Jump to content
Sign in to follow this  
macfan777

Webserver - Two Questions

Recommended Posts

Okay, two questions here. First, I have been running my webserver on Port 80 and want to be able to use the Leopard firewall for additional security (right now I'm using a Linksys router as my firewall) but I can't figure out how to unblock the server. I know OS X does this with its built-in server, but I'm using MAMP and haven't had any luck. The firewall prefpane simply asks me what program I want to unblock, but since MAMP's server doesn't run as an actual .app file, it doesn't work.

 

Second, I have a cable connection with a (claimed) upload speed of 150 KB/s and download of 1.5 MB/s. When I upload anything normally from my computer, say, sending a large Mail message, I get around 20-30 KB/s (for the first few seconds it gets over 100). But when I'm downloading from my server from anywhere else I only get around 10 KB/s maximum, sometimes less than 7. It doesn't matter that I'm on a T1 connection at the remote location, it's obviously my own server/connection/whatever limiting the speed. I already checked with my ISP and they don't limit Port 80 in any way. Also, when I connect to my server on my local network, I get almost instantaneous transfers, leading me to believe it's the connection or the router somehow.

Share this post


Link to post
Share on other sites

First, firewall problem. (Think this will work) When you're adding the app to the firewall, go to Applications/MAMP/bin and add httpd - that's the web server. Will probably need to add the mysqld as well.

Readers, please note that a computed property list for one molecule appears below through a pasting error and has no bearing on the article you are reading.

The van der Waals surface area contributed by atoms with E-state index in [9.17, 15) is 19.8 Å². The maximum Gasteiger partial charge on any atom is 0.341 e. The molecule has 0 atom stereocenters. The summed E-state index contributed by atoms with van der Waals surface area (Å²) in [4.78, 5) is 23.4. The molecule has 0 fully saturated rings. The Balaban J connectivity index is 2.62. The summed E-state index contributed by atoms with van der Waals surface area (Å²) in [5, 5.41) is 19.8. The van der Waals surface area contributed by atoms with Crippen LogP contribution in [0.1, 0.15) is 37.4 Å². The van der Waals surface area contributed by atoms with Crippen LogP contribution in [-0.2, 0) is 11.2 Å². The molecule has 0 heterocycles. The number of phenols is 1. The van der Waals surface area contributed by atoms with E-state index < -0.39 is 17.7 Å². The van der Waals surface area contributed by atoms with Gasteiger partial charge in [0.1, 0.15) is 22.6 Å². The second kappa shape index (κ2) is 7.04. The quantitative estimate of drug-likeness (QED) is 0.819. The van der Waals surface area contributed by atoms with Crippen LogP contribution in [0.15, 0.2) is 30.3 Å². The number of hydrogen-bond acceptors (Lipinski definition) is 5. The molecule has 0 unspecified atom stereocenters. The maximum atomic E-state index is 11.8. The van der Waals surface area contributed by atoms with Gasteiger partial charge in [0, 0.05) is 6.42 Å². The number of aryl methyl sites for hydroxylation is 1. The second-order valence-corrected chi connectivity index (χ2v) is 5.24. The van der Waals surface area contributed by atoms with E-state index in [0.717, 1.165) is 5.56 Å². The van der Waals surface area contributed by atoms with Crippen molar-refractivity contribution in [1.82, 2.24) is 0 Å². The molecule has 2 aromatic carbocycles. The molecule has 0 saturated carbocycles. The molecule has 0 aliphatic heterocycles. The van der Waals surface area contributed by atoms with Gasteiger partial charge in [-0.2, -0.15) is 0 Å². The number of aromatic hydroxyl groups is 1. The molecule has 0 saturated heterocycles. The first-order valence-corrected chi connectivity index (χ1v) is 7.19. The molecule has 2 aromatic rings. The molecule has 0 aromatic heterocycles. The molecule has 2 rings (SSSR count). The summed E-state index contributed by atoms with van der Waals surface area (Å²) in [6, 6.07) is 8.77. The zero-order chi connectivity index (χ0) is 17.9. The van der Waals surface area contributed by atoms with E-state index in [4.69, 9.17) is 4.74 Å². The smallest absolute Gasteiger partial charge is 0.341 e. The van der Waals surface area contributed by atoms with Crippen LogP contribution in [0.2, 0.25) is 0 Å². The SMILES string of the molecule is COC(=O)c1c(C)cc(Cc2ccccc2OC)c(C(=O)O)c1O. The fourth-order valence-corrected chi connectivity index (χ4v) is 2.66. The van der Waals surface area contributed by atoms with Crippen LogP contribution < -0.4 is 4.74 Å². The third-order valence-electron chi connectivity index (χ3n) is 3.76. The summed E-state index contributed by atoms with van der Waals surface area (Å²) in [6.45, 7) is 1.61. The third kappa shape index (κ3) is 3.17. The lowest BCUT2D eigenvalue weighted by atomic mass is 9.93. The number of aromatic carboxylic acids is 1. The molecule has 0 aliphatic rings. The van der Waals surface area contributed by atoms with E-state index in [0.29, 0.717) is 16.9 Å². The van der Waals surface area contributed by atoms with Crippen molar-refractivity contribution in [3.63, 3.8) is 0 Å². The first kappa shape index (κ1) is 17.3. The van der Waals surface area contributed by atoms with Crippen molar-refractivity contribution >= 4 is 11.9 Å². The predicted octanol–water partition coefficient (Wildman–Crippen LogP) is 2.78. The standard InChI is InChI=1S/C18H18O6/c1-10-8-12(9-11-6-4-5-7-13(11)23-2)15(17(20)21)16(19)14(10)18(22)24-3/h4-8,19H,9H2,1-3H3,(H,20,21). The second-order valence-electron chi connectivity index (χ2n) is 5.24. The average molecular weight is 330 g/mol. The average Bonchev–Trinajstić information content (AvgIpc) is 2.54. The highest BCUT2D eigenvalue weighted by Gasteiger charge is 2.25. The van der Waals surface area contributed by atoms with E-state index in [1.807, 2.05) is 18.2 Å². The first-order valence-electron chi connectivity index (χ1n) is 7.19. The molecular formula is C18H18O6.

Internet speed. Are you actually on one megaBYTES per second or megaBITS? Remember there's 8 bits in a byte. And you'll also never get the theoretical maximum that they advertise.

Share this post


Link to post
Share on other sites

Great, this is exactly what I needed for the firewall setup! I actually only had to add httpd because the MySQL connections are all internal.

 

Anyway, all of the speed measurements are in KBits/s and MBits/s.

Share this post


Link to post
Share on other sites

Well a KB is a kilobyte whereas Kb is kilobit (notice the capitalisation). That's really something you should take up with your ISP since the internal network is running fine.

Share this post


Link to post
Share on other sites

Create an account or sign in to comment

You need to be a member in order to leave a comment

Create an account

Sign up for a new account in our community. It's easy!

Register a new account

Sign in

Already have an account? Sign in here.

Sign In Now
Sign in to follow this  

×